Still, it’s LeBron that orchestrates everything for the Cavaliers to place other players in positions to succeed. Just check out this play beneath, where LeBron literally changes the defensive rotation mid-play to get Kevin Love away from a guard and onto a rolling big man.

People talk about which of LeBron’s skill sets is the most dangerous: his scoring, passing, rebounding, on-ball defense; to me, it’s his mind. LeBron is so intuitively aware of how to leverage the strengths and hide the weaknesses of every single player on the floor. His mental Rolodex flips through countless hours of film and pictures etched in his brain of what comes next, and it does so at such a high speed, that to the rest of us it appears instinctual. Sometimes it’s on display in the flashiest of plays. Other times, it’s subtle brilliance like telling Love where to switch off the ball by anticipating the pass. Toronto had raised Patterson, Love’s assignment, countless times out of that corner when the ball screen occurs so that Love wouldn’t be the lowest opposite defender (where helping on the roller would be his typical coverage). LeBron’s brain takes away those typical counters.

But there is only so much one player can do to cover up the defensive mistakes of others. Toronto and Indiana both run non-complex offenses; the Raptors’ plays are built to be disguised off each other, but they happen so slowly and are so ball screen-centric that LeBron could snuff them out in the half-court. That could be all well and good against a team like Washington or even Boston, but the nuances of Golden State present more challenges due to their speed and fewer places to hide poor defenders.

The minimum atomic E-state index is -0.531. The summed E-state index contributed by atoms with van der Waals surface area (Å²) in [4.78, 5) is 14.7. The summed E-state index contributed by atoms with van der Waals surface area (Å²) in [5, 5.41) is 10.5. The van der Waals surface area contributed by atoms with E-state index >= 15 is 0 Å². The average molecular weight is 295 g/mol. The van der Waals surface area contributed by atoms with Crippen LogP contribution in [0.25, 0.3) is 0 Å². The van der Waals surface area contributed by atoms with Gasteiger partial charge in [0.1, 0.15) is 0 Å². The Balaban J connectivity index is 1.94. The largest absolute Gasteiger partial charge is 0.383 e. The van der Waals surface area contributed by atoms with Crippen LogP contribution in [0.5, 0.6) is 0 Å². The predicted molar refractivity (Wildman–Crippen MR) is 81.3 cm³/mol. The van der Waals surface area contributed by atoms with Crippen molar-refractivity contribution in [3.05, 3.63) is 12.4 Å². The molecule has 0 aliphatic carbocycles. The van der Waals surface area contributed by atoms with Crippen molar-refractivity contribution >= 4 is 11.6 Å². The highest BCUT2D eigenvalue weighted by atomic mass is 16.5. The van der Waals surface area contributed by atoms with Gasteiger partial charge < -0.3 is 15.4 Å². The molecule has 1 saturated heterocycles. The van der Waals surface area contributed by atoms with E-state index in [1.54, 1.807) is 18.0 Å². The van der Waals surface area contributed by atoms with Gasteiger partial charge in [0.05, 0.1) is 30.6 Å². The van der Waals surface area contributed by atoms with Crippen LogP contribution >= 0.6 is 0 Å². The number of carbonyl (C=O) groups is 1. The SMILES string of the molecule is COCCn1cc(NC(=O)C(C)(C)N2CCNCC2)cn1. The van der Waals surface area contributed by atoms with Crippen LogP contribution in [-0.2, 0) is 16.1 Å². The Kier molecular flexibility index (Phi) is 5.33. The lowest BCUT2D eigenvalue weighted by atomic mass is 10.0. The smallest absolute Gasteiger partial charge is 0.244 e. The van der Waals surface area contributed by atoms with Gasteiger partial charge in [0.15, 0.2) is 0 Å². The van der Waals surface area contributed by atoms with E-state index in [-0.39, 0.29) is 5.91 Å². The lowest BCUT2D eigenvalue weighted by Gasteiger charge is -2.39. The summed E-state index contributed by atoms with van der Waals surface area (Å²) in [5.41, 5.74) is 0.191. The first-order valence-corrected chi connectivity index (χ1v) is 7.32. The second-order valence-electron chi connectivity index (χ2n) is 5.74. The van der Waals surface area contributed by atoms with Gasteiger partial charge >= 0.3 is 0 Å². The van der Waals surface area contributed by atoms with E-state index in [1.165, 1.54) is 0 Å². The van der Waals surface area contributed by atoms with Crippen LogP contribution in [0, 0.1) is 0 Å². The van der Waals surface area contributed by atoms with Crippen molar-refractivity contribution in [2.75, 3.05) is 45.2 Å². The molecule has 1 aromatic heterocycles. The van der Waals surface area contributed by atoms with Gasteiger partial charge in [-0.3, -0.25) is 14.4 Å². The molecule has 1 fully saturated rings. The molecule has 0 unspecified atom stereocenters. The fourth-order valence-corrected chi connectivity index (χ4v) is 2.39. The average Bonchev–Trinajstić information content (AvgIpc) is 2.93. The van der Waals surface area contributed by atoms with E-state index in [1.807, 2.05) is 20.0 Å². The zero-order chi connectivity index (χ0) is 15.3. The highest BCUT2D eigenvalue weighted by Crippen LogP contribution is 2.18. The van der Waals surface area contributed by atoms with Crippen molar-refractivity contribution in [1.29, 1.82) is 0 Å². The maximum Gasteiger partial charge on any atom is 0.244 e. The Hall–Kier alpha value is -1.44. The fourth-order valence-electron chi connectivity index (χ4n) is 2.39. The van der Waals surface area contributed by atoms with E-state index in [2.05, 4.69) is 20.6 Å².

No single player has disappointed on the defensive end more than Kyrie Irving, who needs to be discussed more in conversations about laziest and worst defenders in the league. He’s a liability on lead guards, especially in the pick-and-roll, giving the Cavaliers just one more area they need to work hard to avoid on defense. There are multiple plays each game where Kyrie has been the reason for a defensive lapse, and every team they face hereon out will have Irving marked with a bulls-eye on any scouting report.

LeBron once again tries to flash his brilliance, anticipating the ball movement and arc of passing out of a trap, the matchups that the Cavaliers can rotate into and where he needs to be to direct traffic. Say what you will about Kevin Love’s physical abilities, but he’s willing to work and able to comprehend (or at least listen to LeBron) defensive rotations. Kyrie gets in trouble from the start when he gets screened, but makes no effort to move the rest of the play, killing Cleveland’s defensive rotation dead in its tracks.

Valanciunas tore the Cavaliers up in the first half of this game, going for 19 points on 9-of-10 shooting from the field. If Kyrie isn’t willing to rotate and the rest of the team feels they have to jump out onto Kyle Lowry to cover his mistakes, it’s no wonder Valanciunas was left with so many high-percentage looks.